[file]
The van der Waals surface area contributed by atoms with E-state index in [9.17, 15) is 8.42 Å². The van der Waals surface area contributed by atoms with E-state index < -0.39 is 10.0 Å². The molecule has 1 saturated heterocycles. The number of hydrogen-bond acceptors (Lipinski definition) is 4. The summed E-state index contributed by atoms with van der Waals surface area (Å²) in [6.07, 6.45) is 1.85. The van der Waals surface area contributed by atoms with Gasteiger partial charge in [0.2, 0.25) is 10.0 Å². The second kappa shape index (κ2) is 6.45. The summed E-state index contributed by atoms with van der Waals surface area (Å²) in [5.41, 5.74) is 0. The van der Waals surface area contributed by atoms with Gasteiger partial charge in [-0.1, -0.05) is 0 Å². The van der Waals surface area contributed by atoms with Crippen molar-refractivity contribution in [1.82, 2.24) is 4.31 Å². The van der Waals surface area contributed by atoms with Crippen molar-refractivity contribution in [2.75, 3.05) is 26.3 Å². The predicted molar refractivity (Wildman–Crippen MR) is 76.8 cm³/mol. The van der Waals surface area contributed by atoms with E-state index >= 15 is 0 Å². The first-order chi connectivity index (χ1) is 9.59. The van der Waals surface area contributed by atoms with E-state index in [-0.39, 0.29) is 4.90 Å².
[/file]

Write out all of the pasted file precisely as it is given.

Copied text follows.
The van der Waals surface area contributed by atoms with E-state index in [9.17, 15) is 8.42 Å². The van der Waals surface area contributed by atoms with E-state index < -0.39 is 10.0 Å². The molecule has 1 saturated heterocycles. The number of hydrogen-bond acceptors (Lipinski definition) is 4. The summed E-state index contributed by atoms with van der Waals surface area (Å²) in [6.07, 6.45) is 1.85. The van der Waals surface area contributed by atoms with Gasteiger partial charge in [0.2, 0.25) is 10.0 Å². The second kappa shape index (κ2) is 6.45. The summed E-state index contributed by atoms with van der Waals surface area (Å²) in [5.41, 5.74) is 0. The van der Waals surface area contributed by atoms with Gasteiger partial charge in [-0.1, -0.05) is 0 Å². The van der Waals surface area contributed by atoms with Crippen molar-refractivity contribution in [1.82, 2.24) is 4.31 Å². The van der Waals surface area contributed by atoms with Crippen molar-refractivity contribution in [2.75, 3.05) is 26.3 Å². The predicted molar refractivity (Wildman–Crippen MR) is 76.8 cm³/mol. The van der Waals surface area contributed by atoms with E-state index >= 15 is 0 Å². The first-order chi connectivity index (χ1) is 9.59. The van der Waals surface area contributed by atoms with E-state index in [-0.39, 0.29) is 4.90 Å².